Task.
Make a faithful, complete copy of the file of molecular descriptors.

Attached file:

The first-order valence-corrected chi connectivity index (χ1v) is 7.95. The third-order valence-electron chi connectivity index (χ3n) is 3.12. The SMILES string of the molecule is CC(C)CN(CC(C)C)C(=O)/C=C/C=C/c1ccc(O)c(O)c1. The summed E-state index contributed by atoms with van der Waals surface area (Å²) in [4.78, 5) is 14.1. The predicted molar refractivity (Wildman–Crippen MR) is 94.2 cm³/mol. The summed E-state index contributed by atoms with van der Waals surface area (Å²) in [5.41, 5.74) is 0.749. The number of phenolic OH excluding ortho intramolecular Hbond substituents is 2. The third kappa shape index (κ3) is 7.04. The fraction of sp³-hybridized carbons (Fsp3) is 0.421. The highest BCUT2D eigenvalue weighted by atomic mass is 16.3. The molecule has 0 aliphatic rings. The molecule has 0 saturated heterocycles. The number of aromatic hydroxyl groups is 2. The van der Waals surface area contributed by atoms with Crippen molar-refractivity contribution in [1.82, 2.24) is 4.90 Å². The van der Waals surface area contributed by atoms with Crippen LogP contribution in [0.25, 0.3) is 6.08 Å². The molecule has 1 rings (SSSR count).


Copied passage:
The first-order valence-corrected chi connectivity index (χ1v) is 7.95. The third-order valence-electron chi connectivity index (χ3n) is 3.12. The SMILES string of the molecule is CC(C)CN(CC(C)C)C(=O)/C=C/C=C/c1ccc(O)c(O)c1. The summed E-state index contributed by atoms with van der Waals surface area (Å²) in [4.78, 5) is 14.1. The predicted molar refractivity (Wildman–Crippen MR) is 94.2 cm³/mol. The summed E-state index contributed by atoms with van der Waals surface area (Å²) in [5.41, 5.74) is 0.749. The number of phenolic OH excluding ortho intramolecular Hbond substituents is 2. The third kappa shape index (κ3) is 7.04. The fraction of sp³-hybridized carbons (Fsp3) is 0.421. The highest BCUT2D eigenvalue weighted by atomic mass is 16.3. The molecule has 0 aliphatic rings. The molecule has 0 saturated heterocycles. The number of aromatic hydroxyl groups is 2. The van der Waals surface area contributed by atoms with Crippen molar-refractivity contribution in [1.82, 2.24) is 4.90 Å². The van der Waals surface area contributed by atoms with Crippen LogP contribution in [0.25, 0.3) is 6.08 Å². The molecule has 1 rings (SSSR count).